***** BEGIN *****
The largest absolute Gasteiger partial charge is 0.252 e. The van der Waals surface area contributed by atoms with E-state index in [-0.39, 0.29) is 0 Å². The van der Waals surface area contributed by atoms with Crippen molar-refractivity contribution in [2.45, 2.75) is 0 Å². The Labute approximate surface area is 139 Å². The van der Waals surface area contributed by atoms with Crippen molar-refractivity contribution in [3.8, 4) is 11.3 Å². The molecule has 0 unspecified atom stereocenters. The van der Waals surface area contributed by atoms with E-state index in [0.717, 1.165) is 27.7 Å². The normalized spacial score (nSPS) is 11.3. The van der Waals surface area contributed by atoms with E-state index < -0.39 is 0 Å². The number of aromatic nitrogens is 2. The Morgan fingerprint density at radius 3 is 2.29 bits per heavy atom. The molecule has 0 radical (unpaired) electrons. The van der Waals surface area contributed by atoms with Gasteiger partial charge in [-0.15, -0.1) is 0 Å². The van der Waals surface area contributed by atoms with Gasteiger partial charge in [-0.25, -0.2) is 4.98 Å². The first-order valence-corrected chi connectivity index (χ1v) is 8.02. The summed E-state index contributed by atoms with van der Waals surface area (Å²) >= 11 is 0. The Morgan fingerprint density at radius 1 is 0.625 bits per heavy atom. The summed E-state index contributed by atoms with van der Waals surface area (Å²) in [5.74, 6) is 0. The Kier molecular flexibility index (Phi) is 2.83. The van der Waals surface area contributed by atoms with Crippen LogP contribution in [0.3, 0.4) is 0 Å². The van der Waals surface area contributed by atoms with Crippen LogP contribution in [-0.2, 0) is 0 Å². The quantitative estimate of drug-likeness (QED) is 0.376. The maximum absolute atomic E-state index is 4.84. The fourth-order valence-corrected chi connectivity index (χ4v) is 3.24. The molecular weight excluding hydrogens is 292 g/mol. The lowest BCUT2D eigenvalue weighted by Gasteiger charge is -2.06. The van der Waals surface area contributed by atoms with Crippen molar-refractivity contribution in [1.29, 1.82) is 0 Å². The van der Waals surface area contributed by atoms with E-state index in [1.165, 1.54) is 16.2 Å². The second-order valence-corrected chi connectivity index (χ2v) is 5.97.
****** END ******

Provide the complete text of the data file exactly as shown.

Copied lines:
The largest absolute Gasteiger partial charge is 0.252 e. The van der Waals surface area contributed by atoms with E-state index in [-0.39, 0.29) is 0 Å². The van der Waals surface area contributed by atoms with Crippen molar-refractivity contribution in [2.45, 2.75) is 0 Å². The Labute approximate surface area is 139 Å². The van der Waals surface area contributed by atoms with Crippen molar-refractivity contribution in [3.8, 4) is 11.3 Å². The molecule has 0 unspecified atom stereocenters. The van der Waals surface area contributed by atoms with E-state index in [0.717, 1.165) is 27.7 Å². The normalized spacial score (nSPS) is 11.3. The van der Waals surface area contributed by atoms with E-state index < -0.39 is 0 Å². The number of aromatic nitrogens is 2. The Morgan fingerprint density at radius 3 is 2.29 bits per heavy atom. The molecule has 0 radical (unpaired) electrons. The van der Waals surface area contributed by atoms with Gasteiger partial charge in [-0.15, -0.1) is 0 Å². The van der Waals surface area contributed by atoms with Gasteiger partial charge in [-0.25, -0.2) is 4.98 Å². The first-order valence-corrected chi connectivity index (χ1v) is 8.02. The summed E-state index contributed by atoms with van der Waals surface area (Å²) >= 11 is 0. The Morgan fingerprint density at radius 1 is 0.625 bits per heavy atom. The summed E-state index contributed by atoms with van der Waals surface area (Å²) in [5.74, 6) is 0. The Kier molecular flexibility index (Phi) is 2.83. The van der Waals surface area contributed by atoms with Crippen LogP contribution in [0.3, 0.4) is 0 Å². The van der Waals surface area contributed by atoms with Crippen LogP contribution in [-0.2, 0) is 0 Å². The quantitative estimate of drug-likeness (QED) is 0.376. The maximum absolute atomic E-state index is 4.84. The fourth-order valence-corrected chi connectivity index (χ4v) is 3.24. The molecular weight excluding hydrogens is 292 g/mol. The lowest BCUT2D eigenvalue weighted by Gasteiger charge is -2.06. The van der Waals surface area contributed by atoms with Crippen molar-refractivity contribution in [1.29, 1.82) is 0 Å². The van der Waals surface area contributed by atoms with E-state index in [1.165, 1.54) is 16.2 Å². The second-order valence-corrected chi connectivity index (χ2v) is 5.97.